Burnt Store Road streetlights ‘too invasive,’ neighbors beg Lee County to adopt new standards

Reporter: Sara Girard Writer: Jackie Winchester
Published: Updated:
Neighbors along Burnt Store Road in Cape Coral are fed up with these bright streetlights.

Neighbors along Burnt Store Road in Cape Coral are fed up with streetlights.

Lee County finished installing new lights on the hurricane evacuation route back in February, but people living nearby say they’re too bright and could cause more issues long-term. While they agree that better lighting in the area was necessary for safety reasons, the problem is how the county did it.

An effort to get the county to replace or change the lights on Burnt Store Road has garnered 570 petition signatures.

This month, commissioners approved another effort to replace old lights countywide, which would take three years and an estimated $1.3 million. Neighbors are concerned more bright lights will move in.

Neighbor Tom Howard has put up quite the fight when it comes to the streetlights.

“There’s 200 pages of scientific evidence right here,” he said, talking about available research he compiled.

He says should have prevented him from seeing his backyard lit up at night from the bright lights that line Burnt Store Road.

“All these people on Burnt Store Road, who are facing west especially, it’s coming right into their lanais. And it’s like living in a prison yard or a Costco parking lot. It’s just too invasive.”

Howard and many of his neighbors are frustrated by the brightness.

“It’s like daylight in my bedroom,” said Cheryl Howard.

“The lights bother me at night, and my circadian rhythm is totally screwed up. Night is day,” said Michael Sung.

“I have to actually turn away from the window to be able to sleep, it’s so bright,” said Pat Morales.

“When you overdo the lights, it becomes a negative effect,” said Pasha Donaldson with Friends of Cape Coral Wildlife.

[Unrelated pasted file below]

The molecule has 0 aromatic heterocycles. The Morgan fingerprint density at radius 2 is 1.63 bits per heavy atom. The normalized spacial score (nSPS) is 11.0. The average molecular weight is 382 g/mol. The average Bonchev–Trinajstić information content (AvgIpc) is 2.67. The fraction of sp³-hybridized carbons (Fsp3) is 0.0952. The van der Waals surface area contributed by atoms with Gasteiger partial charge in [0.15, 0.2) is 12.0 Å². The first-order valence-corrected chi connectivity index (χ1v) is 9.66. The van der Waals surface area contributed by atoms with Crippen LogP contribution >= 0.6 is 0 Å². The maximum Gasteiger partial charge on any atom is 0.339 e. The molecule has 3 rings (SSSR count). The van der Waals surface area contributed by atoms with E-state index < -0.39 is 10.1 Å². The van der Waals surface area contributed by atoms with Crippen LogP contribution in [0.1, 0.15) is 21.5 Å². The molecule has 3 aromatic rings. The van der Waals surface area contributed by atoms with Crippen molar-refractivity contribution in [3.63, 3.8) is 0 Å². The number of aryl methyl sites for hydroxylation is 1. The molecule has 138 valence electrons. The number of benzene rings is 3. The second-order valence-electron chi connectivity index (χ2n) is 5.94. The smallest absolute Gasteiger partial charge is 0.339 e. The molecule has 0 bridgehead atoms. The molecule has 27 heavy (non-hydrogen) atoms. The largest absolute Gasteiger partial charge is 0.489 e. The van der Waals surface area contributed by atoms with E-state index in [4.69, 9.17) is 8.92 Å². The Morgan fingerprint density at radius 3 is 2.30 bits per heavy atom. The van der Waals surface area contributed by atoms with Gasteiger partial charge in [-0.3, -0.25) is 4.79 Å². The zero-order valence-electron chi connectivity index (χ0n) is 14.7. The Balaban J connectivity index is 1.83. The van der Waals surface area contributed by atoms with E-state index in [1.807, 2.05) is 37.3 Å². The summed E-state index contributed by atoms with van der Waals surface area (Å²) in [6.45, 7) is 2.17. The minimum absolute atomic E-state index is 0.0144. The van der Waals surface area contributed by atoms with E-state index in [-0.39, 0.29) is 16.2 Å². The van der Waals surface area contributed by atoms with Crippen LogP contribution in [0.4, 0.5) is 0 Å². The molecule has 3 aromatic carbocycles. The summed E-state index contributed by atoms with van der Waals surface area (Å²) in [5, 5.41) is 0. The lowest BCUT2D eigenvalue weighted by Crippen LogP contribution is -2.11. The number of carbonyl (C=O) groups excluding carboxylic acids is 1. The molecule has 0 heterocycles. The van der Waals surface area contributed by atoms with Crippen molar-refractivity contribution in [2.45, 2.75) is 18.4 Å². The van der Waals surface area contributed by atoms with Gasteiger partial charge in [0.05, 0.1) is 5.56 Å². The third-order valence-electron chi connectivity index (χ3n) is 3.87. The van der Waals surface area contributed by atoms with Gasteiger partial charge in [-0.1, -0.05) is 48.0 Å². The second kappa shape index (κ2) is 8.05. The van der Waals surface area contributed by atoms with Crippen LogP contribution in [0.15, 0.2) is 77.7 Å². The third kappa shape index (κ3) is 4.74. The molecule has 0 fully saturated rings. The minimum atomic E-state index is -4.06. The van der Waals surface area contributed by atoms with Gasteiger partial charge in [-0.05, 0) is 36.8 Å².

They want lights on the road, but their problem is with the intensity. The energy-efficient 4000° Kelvin LEDs emit blue light, which the American Medical Association says can cause worse nighttime glare for drivers, disrupt people’s sleep and disorient wildlife.

Donaldson said that while neighbors might be able to draw their curtains at night, the critters nearby can’t.

“Bright lights, it interrupts migration patterns,” she said.

Charles Acres and his wife live next to Burnt Store, but the lights don’t bother them.

“We’re not affected like that. But we are affected with the intersection of that portion of the street being lit substantially, so it helps to slow drivers that are maybe going a little too fast,” Acres said.

He also knows the road has a history.

“We had a kid who was hit by a car. And after that kid got hit by a car, the officer wrote in his police report it’s not the driver’s fault, it’s just too dark out here. So we had to do something,” said Lee County Commissioner Brian Hamman.

The county started installing the lights the following September.

Hamman said they got great reviews, but after hearing complaints that the lights were too bright, they lowered the intensity.

“From 100% down to 60%. And we’re doing a test with the shields that actually will block the light from going onto peoples’ properties,” Hamman said.

Howard said they’re not done.

“It’s not the ultimate solution, but it’s a solution. But they only did it for 52 out of 132 lights,” Howard said.

The county said if they decide to move forward with the shields, they would take roughly three months to order and install.

“They completely destroyed our view and our horizons and it didn’t need to be that way,” Howard said.

He feels the county needs better, more environmentally-friendly standards, and their fixes aren’t enough. He and his neighbors want Lee County to adopt standards like Collier County, which began adopting guidelines from the International Dark Sky Association countywide in 2017.

Hamman says they followed Florida Department of Transportation (FDOT) standards for the Burnt Store Road lights, which lists one requirement as “a maximum correlated color temperature (CCT) of 4000°K.”

But Lee County Department of Transportation Director Randy Cerchie said in a statement, “it’s not a requirement for Lee DOT to use FDOT-tested products. However, Lee County follows FDOT specifications for county roadway jobs because it is best for taxpayers and for safety. The county – like many local governments – does not have its own material testing labs. Using FDOT guidelines and specs means value for taxpayers and safety for motorists. They’re vetted and they’re proven statewide.”

Technically, FDOT standards are only required for state and federal roadways.

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